An influential group of MPs wants an end to repeated last minute extensions to the ban on evictions and instead wants financial support for renters.
The all-party Housing Communities and Local Government Committee, led by Labour MP Clive Betts, says the government must establish a system of financial support for renters who have amassed significant rent arrears, and reveal it as soon as possible.
Helping tenants pay arrears will be the simplest and most straightforward way to avoid evictions and help landlords receive income. The potential cost of £200m to £300m would prevent significant expenditure on homelessness assistance, the MPs say.
The MPs’ latest report, out today, praises government efforts to get the homeless inside over the early months of the pandemic and over the winter, but saves much of its criticism for how the government has handled private tenants.
Clive Betts says: “The ongoing crisis of rent arrears in the private rented sector is deeply concerning. The economic consequences of the pandemic could be long-lasting and become even more severe.
“The ban on evictions has ensured that people remain in their homes for now, but the debt will continue to increase. Landlords, many of whom only own one or two properties, will also be struggling with a loss of income.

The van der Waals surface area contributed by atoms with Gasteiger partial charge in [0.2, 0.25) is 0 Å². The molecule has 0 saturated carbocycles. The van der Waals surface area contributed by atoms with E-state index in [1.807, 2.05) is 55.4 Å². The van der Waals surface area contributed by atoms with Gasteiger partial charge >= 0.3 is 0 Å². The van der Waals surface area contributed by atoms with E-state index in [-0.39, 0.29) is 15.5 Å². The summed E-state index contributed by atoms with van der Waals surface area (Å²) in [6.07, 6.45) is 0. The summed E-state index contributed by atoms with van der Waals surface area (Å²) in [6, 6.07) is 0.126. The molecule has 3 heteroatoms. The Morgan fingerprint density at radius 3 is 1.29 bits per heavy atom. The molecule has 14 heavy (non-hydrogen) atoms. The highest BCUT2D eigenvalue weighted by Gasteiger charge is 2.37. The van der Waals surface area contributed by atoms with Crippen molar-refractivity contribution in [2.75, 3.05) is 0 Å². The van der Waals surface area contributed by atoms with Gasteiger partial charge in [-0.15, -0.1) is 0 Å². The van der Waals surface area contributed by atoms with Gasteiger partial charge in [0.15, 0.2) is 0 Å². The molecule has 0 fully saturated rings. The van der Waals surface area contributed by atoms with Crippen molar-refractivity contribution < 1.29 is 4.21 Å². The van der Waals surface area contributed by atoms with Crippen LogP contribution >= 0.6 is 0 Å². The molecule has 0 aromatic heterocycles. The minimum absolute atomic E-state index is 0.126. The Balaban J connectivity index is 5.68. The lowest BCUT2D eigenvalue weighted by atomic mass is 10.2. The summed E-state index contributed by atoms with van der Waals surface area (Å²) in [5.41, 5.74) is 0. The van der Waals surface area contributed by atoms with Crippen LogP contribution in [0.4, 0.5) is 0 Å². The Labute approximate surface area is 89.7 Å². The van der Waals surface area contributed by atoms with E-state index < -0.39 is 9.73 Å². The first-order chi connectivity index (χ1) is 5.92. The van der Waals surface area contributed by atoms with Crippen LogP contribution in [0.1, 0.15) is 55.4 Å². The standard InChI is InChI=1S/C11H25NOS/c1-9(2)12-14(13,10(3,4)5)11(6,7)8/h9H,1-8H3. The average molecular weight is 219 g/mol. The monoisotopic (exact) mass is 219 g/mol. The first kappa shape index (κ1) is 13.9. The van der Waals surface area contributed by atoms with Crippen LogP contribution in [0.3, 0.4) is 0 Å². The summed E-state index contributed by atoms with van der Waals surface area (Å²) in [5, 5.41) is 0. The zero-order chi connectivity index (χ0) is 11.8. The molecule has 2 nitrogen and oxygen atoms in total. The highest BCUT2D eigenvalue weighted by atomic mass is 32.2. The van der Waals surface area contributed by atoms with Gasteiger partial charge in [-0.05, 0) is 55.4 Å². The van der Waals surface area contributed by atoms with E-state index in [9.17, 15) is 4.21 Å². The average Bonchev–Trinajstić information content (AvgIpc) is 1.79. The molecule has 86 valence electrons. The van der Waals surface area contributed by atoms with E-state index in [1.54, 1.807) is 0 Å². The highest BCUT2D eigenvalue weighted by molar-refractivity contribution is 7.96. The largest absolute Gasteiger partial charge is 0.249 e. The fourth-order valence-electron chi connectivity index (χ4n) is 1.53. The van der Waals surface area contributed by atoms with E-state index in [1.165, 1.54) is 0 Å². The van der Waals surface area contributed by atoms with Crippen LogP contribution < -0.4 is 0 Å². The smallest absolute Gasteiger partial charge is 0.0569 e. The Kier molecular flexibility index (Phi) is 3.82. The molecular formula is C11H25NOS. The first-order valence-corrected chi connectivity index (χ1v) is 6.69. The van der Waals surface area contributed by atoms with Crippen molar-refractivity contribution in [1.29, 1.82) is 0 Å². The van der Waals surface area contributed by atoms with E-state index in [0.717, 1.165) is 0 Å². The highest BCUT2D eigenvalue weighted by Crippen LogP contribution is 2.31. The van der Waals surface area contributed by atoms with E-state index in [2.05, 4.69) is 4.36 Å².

“The government will have to find a solution that is workable for tenants and fair for landlords. The gravity of the situation means it should be treated just the same as other sectors of the economy and society that have a clear roadmap out of lockdown.
“Helping tenants pay their rent arrears would come at a cost, but would ultimately prevent significant expenditure on homelessness assistance further down the line.”
The MPs say the problem of arrears has been ”a looming cliff edge” for the duration of the pandemic, and claim several options exist to show how financial help could be given to renters.
These include low-interest loans adopted in Scotland and Wales, and modified discretionary housing payments.
“The critical element will be timeliness and the Ministry of Housing, Communities and Local Government should bring forward a proposal as soon as possible” the committee states.
“Helping tenants pay their rent arrears is the simplest and most straightforward way to avoid evictions and help landlords receive income. The committee received an estimate that such a rent arrears relief package could potentially cost between £200m and £300m; however given the number of potential evictions it could prevent it would likely save significant expenditure on homelessness assistance.”
The committee also calls for an improvement on housing delivery for properties for social rent, concluding: “The government must invest in a social housebuilding programme that delivers 90,000 social rented homes a year for the next decade.”